And sex. They doubled the advance when they heard that I once had a hot one-night stand with Queen Victoria and Prince Albert... Ah, those wobbly little chins bring back such memories. I will also reveal all about Eleanor Roosevelt. That was some hot lady! And Franklin wasn't that bad, either, especially after some moonlight swims. But the rest of their staff was pretty clueless.

Then to the modern era! There are good reasons for the glum face of Laura Bush, and I will spell them out. Twice, just to make sure. I will also explain, in great and explicit detail, why Liberal men are so much better in bed, though the word "liberal" will give you the gist of it.

I did offer to correct all the misconceptions in world history and to tell what will happen next, according to us gods and goddesses, but the publishers were not interested. There's no money in it. Instead, they wanted to know if they could have nude pictures of me on the cover. I said no when they explained that they wanted to make me look like I had sixteen breasts.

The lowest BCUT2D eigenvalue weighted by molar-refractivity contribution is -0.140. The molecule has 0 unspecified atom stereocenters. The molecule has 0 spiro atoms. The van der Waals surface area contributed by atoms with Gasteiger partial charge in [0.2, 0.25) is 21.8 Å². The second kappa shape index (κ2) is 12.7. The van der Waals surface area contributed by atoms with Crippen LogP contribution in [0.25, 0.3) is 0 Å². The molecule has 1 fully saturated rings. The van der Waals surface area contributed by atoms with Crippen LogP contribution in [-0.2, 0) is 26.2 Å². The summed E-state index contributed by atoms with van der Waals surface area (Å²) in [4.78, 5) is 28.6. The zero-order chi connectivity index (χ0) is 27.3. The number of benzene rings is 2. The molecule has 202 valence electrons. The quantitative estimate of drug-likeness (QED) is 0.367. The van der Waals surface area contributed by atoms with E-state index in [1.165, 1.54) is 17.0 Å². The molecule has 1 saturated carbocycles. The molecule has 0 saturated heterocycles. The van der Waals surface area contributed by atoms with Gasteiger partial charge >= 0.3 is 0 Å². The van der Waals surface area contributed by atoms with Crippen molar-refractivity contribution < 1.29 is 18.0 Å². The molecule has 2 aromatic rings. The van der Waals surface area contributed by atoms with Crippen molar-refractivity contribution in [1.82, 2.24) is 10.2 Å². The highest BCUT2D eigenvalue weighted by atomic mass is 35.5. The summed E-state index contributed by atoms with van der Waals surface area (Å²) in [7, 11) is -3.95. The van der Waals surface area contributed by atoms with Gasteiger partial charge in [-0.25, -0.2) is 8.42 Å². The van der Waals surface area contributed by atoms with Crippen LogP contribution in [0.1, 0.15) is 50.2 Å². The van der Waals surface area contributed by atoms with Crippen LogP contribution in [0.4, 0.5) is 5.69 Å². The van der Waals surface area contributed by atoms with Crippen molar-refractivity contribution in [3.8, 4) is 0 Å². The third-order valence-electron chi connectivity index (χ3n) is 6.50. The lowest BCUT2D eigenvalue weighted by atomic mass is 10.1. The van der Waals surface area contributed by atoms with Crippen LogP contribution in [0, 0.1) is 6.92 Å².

Ok. This is an April Fool joke and not a very good one, either. I never went to bed with Queen Victoria!

I recycle these because I wish to reduce my carbon footprint. Or tailprint.

Another Pet Peave

So I wake up this morning, get some coffee and start reading my various e-mail accounts. Except that a major one has changed to a 'new and improved!' format overnight, without any prior warning, and I sit there squeezing my eyes narrow trying to see where it is that I can now check my distant account and where my folders have been placed and why the page looks like fresh snow after birds have hopped all over it.